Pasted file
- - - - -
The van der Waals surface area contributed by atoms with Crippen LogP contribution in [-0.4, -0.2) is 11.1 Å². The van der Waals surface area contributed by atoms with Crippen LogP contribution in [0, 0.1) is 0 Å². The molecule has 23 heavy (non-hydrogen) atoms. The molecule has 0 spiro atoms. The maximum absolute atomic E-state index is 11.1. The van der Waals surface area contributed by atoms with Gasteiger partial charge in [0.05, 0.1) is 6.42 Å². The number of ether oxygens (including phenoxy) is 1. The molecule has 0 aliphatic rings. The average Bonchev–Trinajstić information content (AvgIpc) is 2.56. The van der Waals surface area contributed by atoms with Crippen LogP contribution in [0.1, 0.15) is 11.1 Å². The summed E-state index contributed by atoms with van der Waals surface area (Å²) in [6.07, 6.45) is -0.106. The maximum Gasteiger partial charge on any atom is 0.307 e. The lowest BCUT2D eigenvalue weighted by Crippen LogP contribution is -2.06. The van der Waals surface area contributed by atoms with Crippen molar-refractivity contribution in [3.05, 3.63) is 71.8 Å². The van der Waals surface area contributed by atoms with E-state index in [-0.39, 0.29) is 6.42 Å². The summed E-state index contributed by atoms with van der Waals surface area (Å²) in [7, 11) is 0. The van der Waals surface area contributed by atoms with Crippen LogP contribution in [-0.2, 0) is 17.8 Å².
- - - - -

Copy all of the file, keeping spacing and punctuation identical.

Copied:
The van der Waals surface area contributed by atoms with Crippen LogP contribution in [-0.4, -0.2) is 11.1 Å². The van der Waals surface area contributed by atoms with Crippen LogP contribution in [0, 0.1) is 0 Å². The molecule has 23 heavy (non-hydrogen) atoms. The molecule has 0 spiro atoms. The maximum absolute atomic E-state index is 11.1. The van der Waals surface area contributed by atoms with Gasteiger partial charge in [0.05, 0.1) is 6.42 Å². The number of ether oxygens (including phenoxy) is 1. The molecule has 0 aliphatic rings. The average Bonchev–Trinajstić information content (AvgIpc) is 2.56. The van der Waals surface area contributed by atoms with Crippen LogP contribution in [0.1, 0.15) is 11.1 Å². The summed E-state index contributed by atoms with van der Waals surface area (Å²) in [6.07, 6.45) is -0.106. The maximum Gasteiger partial charge on any atom is 0.307 e. The lowest BCUT2D eigenvalue weighted by Crippen LogP contribution is -2.06. The van der Waals surface area contributed by atoms with Crippen molar-refractivity contribution in [3.05, 3.63) is 71.8 Å². The van der Waals surface area contributed by atoms with E-state index in [-0.39, 0.29) is 6.42 Å². The summed E-state index contributed by atoms with van der Waals surface area (Å²) in [7, 11) is 0. The van der Waals surface area contributed by atoms with Crippen LogP contribution in [-0.2, 0) is 17.8 Å².